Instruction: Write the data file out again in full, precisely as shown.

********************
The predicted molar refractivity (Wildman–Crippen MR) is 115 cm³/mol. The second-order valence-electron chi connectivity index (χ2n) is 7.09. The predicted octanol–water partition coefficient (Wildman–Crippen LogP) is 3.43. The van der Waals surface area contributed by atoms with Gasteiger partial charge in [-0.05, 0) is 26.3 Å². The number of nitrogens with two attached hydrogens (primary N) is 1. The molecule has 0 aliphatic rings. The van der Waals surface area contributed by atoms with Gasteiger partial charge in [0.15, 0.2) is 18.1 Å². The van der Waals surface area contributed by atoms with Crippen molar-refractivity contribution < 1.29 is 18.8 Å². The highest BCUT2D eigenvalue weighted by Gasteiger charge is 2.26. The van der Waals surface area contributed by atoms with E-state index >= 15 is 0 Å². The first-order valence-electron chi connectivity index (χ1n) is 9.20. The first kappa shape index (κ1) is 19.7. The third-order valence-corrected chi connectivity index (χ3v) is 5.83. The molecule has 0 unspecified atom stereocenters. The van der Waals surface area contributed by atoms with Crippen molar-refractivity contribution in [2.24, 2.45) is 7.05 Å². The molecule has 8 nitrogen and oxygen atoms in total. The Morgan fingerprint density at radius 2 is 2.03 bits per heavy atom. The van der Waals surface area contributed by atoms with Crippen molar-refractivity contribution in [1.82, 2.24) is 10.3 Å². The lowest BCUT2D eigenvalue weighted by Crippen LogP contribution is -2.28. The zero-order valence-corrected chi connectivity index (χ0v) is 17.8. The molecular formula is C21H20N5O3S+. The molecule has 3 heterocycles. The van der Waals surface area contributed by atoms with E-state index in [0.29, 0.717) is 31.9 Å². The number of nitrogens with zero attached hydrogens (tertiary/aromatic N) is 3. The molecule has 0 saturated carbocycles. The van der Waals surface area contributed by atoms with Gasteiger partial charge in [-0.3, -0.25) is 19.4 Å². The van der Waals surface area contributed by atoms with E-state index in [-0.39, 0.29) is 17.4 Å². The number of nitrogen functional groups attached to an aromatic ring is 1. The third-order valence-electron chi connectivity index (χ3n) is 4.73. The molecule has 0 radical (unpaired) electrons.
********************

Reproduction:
The predicted molar refractivity (Wildman–Crippen MR) is 115 cm³/mol. The second-order valence-electron chi connectivity index (χ2n) is 7.09. The predicted octanol–water partition coefficient (Wildman–Crippen LogP) is 3.43. The van der Waals surface area contributed by atoms with Gasteiger partial charge in [-0.05, 0) is 26.3 Å². The number of nitrogens with two attached hydrogens (primary N) is 1. The molecule has 0 aliphatic rings. The van der Waals surface area contributed by atoms with Gasteiger partial charge in [0.15, 0.2) is 18.1 Å². The van der Waals surface area contributed by atoms with Crippen molar-refractivity contribution < 1.29 is 18.8 Å². The highest BCUT2D eigenvalue weighted by Gasteiger charge is 2.26. The van der Waals surface area contributed by atoms with E-state index >= 15 is 0 Å². The first-order valence-electron chi connectivity index (χ1n) is 9.20. The first kappa shape index (κ1) is 19.7. The third-order valence-corrected chi connectivity index (χ3v) is 5.83. The molecule has 0 unspecified atom stereocenters. The van der Waals surface area contributed by atoms with Crippen molar-refractivity contribution in [2.24, 2.45) is 7.05 Å². The molecule has 8 nitrogen and oxygen atoms in total. The Morgan fingerprint density at radius 2 is 2.03 bits per heavy atom. The van der Waals surface area contributed by atoms with Crippen molar-refractivity contribution in [1.82, 2.24) is 10.3 Å². The lowest BCUT2D eigenvalue weighted by Crippen LogP contribution is -2.28. The zero-order valence-corrected chi connectivity index (χ0v) is 17.8. The molecular formula is C21H20N5O3S+. The molecule has 3 heterocycles. The van der Waals surface area contributed by atoms with E-state index in [0.29, 0.717) is 31.9 Å². The number of nitrogens with zero attached hydrogens (tertiary/aromatic N) is 3. The molecule has 0 saturated carbocycles. The van der Waals surface area contributed by atoms with Gasteiger partial charge in [-0.3, -0.25) is 19.4 Å². The van der Waals surface area contributed by atoms with E-state index in [-0.39, 0.29) is 17.4 Å². The number of nitrogen functional groups attached to an aromatic ring is 1. The third-order valence-electron chi connectivity index (χ3n) is 4.73. The molecule has 0 radical (unpaired) electrons.